Market pressures and shifting strategies
After the US midterm elections, political strategies in both Washington and Beijing began to shift, as did the market pressures on both Trump and Xi. For most of the first two years of his presidency, the markets ignored Trump’s steady stream of often provocative tweets and his penchant for brinksmanship in international negotiations. This pattern shifted rapidly in late autumn 2018, as Trump took rhetorical aim at Federal Reserve Chairman Jerome Powell and trade with China, and dismissed Secretary of Defense James Mattis. The market’s fluctuations in December, in which it fell by almost 15%, were partly due to the strengthening conviction that the end of a long growth cycle is approaching, and reflects investor squeamishness about remaining in the market for too long. It also appears, however, that US markets have finally become sensitive to Trump’s statements and actions.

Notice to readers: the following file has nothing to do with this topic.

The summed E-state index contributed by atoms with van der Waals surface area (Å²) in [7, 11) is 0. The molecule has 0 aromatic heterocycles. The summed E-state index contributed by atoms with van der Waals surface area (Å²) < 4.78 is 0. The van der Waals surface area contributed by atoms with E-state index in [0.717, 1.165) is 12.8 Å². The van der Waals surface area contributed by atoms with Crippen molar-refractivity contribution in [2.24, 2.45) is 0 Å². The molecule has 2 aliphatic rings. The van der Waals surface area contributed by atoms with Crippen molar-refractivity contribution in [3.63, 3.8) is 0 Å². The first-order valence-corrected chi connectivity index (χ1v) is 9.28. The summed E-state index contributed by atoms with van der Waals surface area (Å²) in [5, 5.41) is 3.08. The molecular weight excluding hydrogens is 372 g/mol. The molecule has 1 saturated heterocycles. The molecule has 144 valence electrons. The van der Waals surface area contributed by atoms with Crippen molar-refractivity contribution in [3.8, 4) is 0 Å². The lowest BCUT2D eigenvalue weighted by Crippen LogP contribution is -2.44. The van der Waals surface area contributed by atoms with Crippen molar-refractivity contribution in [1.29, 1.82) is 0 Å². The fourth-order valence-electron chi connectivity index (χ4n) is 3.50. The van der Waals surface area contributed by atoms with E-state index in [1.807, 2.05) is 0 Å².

Market pressures in both countries are pushing towards de-escalation of the trade war. In recent weeks, the Chinese stock market has regained momentum after a grim 2018, in which its performance ranked last among major markets worldwide. While Chinese authorities are no doubt pleased by this development, they are aware that it is not driven by positive economic news at home but rather by the expectation of a trade deal with Washington. Similar expectations have driven the US market’s recovery from its December losses. Around a decade ago, the commentators Niall Ferguson and Moritz Schularick coined the phrase ‘Chimerica’ to refer to the real economy linkages – China as producer, US as consumer – that bound together the two countries’ economies. The ‘Chimerica 2.0’ moment may be beginning: one driven less by real economy linkages and more by the shared political needs of both Xi and Trump to avoid the market disruptions engendered by their failure to reach at least a preliminary agreement.